When I heard that Gov. Gavin Newsom declared that he was personally banning gas-powered car sales in California by 2035, I thought it was a parody from The Onion. How can a governor limited to two terms, who cannot serve past 2026, dictate by fiat what will happen nine years after he’s out of office? He can’t.
The whole affair is just political jockeying and placing bets on the Supreme Court (more on that later) because it’s silly to believe that automakers will rush to eliminate internal combustion powered cars now just because California’s governor says they’ll be banned in 15 years. Fifteen years is an eternity. Therefore it’s stupid.
Even the EPA thinks it’s stupid, but in its rebuke may be another alarm bell of what California needs to do today if the state is serious about its commitment to green living.
EPA Administrator Andrew Wheeler wrote in a letter to Newsom, citing California’s power deficits and emergency requests to other states to meet its electric demand, raising the question “how you expect to run an electric car fleet that will come with significant increases in electricity demand, when you can’t even keep the lights on today?”
Indeed. California’s woeful problems with fires, power, and air quality stem just as much from its poor choices in fire control policy and focus on enviro-quacktivism as any possible global warming explanation.
For more than a century, people have been snuffing out fire across the West. As a result, forests, grasslands and shrub lands like those in the Bouverie reserve are overgrown. That means that, when fire escapes suppression, it’s more destructive. It kills more trees, torches more homes and sends far more carbon into the atmosphere, contributing to climate change.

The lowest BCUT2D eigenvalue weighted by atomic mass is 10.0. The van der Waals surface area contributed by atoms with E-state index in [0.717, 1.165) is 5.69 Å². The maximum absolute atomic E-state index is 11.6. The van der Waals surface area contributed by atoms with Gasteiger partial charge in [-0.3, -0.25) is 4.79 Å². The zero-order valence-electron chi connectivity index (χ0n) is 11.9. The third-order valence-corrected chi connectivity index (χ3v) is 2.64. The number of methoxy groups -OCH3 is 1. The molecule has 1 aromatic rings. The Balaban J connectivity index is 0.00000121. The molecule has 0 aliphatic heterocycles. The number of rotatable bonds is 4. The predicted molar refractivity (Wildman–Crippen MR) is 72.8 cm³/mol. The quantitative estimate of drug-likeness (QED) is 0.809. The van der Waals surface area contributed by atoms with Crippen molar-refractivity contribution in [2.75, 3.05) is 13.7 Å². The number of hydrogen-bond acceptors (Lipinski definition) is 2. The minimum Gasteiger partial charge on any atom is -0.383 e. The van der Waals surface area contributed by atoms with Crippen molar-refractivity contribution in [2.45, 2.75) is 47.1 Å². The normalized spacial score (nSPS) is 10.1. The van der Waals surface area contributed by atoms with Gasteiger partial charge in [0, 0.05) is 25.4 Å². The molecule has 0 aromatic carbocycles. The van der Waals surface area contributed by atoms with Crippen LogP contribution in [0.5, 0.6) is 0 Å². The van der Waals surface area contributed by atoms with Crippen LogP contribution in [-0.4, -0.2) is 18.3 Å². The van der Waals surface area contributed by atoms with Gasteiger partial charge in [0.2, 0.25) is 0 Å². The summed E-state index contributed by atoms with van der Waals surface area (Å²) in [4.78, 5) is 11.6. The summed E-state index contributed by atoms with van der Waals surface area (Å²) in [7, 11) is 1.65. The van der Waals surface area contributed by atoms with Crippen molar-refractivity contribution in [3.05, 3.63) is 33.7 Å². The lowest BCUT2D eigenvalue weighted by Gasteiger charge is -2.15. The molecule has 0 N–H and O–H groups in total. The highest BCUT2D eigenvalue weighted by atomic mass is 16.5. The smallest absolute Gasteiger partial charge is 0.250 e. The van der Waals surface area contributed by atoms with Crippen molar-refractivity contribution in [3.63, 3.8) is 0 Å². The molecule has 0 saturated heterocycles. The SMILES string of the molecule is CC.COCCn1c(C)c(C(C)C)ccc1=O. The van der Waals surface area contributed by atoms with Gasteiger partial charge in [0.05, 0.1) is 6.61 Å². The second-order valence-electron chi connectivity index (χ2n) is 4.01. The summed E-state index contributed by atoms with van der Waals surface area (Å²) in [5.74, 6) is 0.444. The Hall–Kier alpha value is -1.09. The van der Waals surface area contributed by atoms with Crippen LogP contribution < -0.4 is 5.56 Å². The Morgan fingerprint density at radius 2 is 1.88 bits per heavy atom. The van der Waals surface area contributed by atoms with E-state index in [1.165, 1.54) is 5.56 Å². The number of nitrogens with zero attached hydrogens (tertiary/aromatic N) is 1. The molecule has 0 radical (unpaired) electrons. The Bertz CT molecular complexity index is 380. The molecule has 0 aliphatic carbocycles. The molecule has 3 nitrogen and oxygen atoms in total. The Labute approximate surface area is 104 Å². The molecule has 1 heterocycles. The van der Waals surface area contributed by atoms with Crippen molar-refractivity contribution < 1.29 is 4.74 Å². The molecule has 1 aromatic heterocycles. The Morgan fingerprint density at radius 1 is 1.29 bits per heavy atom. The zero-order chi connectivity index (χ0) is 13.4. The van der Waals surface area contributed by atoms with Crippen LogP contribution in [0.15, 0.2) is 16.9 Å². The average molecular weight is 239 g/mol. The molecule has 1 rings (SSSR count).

That quote is from a 2017 article published in Mother Jones, hardly a conservative bastion of climate denial. The consensus of scientists, forest management experts, and the U.S. Forest Service is that California has pursued a deadly policy for nearly a century, banning most controlled burns, failing to clear underbrush, and allowing forests to build up massive fuel. The fires over the last decade are nature’s way of handling the problem–everything burns.
California’s enviro-quacktivism has led to its own giant contribution to a massive carbon footprint, reduced air quality, and momentous property damage. Coupled with that are insane water management policies, and reactionary and illogical decisions to cleanse the state from nuclear power.
Wind and solar can’t make up the difference. And wind isn’t even remotely friendly to the environment. All of this green-ism is nothing but grandstanding and shallow politics, as is Newsom’s ban on gas-powered vehicles. If nothing changes, California will be back to horses and buggies by 2035, and then they’ll regulate the horse manure.
So what’s the real reason for the ban? It’s to preserve California’s special legal status under the 1970 Clean Air Act. Remember for years, watching The Price Is Right, they always added “California emissions” to the car prizes? Yeah. California had the ability to set its own emissions standards and therefore a huge cudgel to influence carmakers.
In 2019, the Trump administration revoked the state’s authority to set its own tailpipe emissions standards. California fought back in court. As the case winds its way through the federal appeals court toward the Supreme Court, suddenly, the absence of Ruth Bader Ginsburg, and Trump’s nomination of Amy Coney Barrett is in play.
So Newsom has ratcheted up the propaganda levers to put more pressure on either blocking Barrett’s confirmation, or to ensure Trump loses the election so the EPA under Biden will return to its enviro-quacktivist roots.
Meanwhile, if California doesn’t change its ways, it won’t matter what kinds of cars it sells in 2035. There won’t be a whole lot left that’s worth driving to as people exit the state like someone yelled “fire!”